- Category: News
- Published: Thursday, 20 July 2017 20:54
- Written by Jack Wilbur
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Mosquito Season May Mean Equine Vaccination Time
It’s that time of year again. West Nile Virus has been detected in mosquitoes in Salt Lake County. Now is the time to call your veterinarian for appropriate vaccinations for your work, pleasure and companion equine partners. There are a multitude of vaccinations available for equine animals but that doesn’t mean you need most or all of them.
It is best to develop a program or plan with your local veterinarian that reflects what your animals’ specific needs are based on risk of disease even if you vaccinate them yourself. Some basic parameters to consider are the animal’s use, location, age, and lifestyle, such as traveling to shows, venues or remaining on the ranch or farm.
Common vaccinations for equine many consider as “core” protocols are tetanus toxoid, rabies, Eastern and Western equine encephalomyelitis, and West Nile virus. Other vaccinations such as equine influenza, equine herpes virus, strangles, Potomac horse fever, equine viral arteritis, rotaviral diarrhea, botulism and anthrax are based on risk of exposure from high risk respiratory exposure to low less-common risks.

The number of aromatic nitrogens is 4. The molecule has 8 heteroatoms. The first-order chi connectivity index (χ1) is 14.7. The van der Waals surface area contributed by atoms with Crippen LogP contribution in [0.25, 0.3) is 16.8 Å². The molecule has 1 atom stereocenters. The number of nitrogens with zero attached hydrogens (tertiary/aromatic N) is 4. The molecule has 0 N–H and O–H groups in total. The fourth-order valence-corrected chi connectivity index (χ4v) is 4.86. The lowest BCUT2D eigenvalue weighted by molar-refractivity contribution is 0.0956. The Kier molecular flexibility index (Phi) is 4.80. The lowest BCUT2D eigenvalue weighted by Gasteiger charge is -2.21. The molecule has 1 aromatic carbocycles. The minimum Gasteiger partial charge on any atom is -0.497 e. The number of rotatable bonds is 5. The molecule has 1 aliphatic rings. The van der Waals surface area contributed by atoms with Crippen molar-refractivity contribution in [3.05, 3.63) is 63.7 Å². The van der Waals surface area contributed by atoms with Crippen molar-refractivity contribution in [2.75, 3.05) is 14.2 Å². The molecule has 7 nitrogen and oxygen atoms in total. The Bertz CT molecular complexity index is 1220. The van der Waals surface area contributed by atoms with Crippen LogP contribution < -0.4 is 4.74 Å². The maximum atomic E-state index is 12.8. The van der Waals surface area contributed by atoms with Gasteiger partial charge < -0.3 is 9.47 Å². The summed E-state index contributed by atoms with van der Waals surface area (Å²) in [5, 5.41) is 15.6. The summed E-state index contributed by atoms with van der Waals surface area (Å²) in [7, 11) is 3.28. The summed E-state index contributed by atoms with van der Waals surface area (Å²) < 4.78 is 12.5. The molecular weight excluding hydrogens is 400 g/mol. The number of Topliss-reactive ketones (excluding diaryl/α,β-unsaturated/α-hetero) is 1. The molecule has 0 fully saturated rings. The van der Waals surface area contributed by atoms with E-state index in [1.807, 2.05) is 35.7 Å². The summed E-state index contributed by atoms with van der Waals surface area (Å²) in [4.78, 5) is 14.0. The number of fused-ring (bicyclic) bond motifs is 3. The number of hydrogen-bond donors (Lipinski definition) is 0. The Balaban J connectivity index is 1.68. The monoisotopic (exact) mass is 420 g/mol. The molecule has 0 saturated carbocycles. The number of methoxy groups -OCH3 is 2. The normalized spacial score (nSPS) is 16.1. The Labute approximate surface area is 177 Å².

If your animal has never had a particular vaccination, it may require more than one shot to build the proper immune response and then receive periodic boosters after the initial series. The vaccinations should be given at least two weeks before exposed to an anticipated risk. It is important to remember vaccines are designed to reduce disease but not necessarily eliminate them. They should be used as “one tool in the toolbox” to accompany good management strategies and biosecurity practices.
Most equine animals require an investment in feed, shelter, equipment, transportation and proper medical care, all which can add up in expenses. Protecting your investment with a well-designed vaccination program or plan is wise and worth the added expense.
The most common sign of West Nile virus in horses is weakness, usually in the hindquarters.
Weakness may be indicated by a widened stance, stumbling, leaning to one side and toe dragging. In extreme cases, paralysis may follow with the horse unable to stand, leading to humane euthanasia. Fever is sometimes evident, as are depression and fearfulness. WNV causes encephalitis and affects the central nervous system.
Statistically, 1-in-3 horses that show signs of the illness will die, and horse owners who suspect should contact their veterinarian immediately. Prevention is more effective, economical and humane.
Contact your veterinarian if you have additional questions or concerns.
Contact: Larry Lewis (801) 538-7104
Cell (801) 514-2152
Dr. Barry Pittman (801) 538-7162
Posted: July 20, 2017